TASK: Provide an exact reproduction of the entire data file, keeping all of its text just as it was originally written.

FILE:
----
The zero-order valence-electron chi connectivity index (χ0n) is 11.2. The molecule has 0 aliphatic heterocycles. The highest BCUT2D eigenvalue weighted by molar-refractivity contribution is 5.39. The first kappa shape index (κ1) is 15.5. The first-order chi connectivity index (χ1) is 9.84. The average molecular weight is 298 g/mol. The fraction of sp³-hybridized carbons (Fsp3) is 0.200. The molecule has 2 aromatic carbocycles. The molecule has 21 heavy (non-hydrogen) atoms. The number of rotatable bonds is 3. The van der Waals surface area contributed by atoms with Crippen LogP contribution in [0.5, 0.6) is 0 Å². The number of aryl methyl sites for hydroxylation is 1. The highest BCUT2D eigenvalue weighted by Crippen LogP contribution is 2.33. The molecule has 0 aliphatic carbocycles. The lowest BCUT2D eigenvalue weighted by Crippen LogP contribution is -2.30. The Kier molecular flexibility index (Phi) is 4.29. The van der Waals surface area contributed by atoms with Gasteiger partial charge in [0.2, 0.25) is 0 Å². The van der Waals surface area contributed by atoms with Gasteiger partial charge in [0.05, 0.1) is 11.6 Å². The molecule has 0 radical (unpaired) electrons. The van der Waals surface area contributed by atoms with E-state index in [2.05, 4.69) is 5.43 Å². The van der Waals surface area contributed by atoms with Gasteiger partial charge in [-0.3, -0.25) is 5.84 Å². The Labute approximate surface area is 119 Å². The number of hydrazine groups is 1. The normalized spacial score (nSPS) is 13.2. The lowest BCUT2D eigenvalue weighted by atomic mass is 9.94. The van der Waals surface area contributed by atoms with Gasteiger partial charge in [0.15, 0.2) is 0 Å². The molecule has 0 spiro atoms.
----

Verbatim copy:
The zero-order valence-electron chi connectivity index (χ0n) is 11.2. The molecule has 0 aliphatic heterocycles. The highest BCUT2D eigenvalue weighted by molar-refractivity contribution is 5.39. The first kappa shape index (κ1) is 15.5. The first-order chi connectivity index (χ1) is 9.84. The average molecular weight is 298 g/mol. The fraction of sp³-hybridized carbons (Fsp3) is 0.200. The molecule has 2 aromatic carbocycles. The molecule has 21 heavy (non-hydrogen) atoms. The number of rotatable bonds is 3. The van der Waals surface area contributed by atoms with Crippen LogP contribution in [0.5, 0.6) is 0 Å². The number of aryl methyl sites for hydroxylation is 1. The highest BCUT2D eigenvalue weighted by Crippen LogP contribution is 2.33. The molecule has 0 aliphatic carbocycles. The lowest BCUT2D eigenvalue weighted by Crippen LogP contribution is -2.30. The Kier molecular flexibility index (Phi) is 4.29. The van der Waals surface area contributed by atoms with Gasteiger partial charge in [0.2, 0.25) is 0 Å². The van der Waals surface area contributed by atoms with Gasteiger partial charge in [0.05, 0.1) is 11.6 Å². The molecule has 0 radical (unpaired) electrons. The van der Waals surface area contributed by atoms with E-state index in [2.05, 4.69) is 5.43 Å². The van der Waals surface area contributed by atoms with Gasteiger partial charge in [-0.3, -0.25) is 5.84 Å². The Labute approximate surface area is 119 Å². The number of hydrazine groups is 1. The normalized spacial score (nSPS) is 13.2. The lowest BCUT2D eigenvalue weighted by atomic mass is 9.94. The van der Waals surface area contributed by atoms with Gasteiger partial charge in [0.15, 0.2) is 0 Å². The molecule has 0 spiro atoms.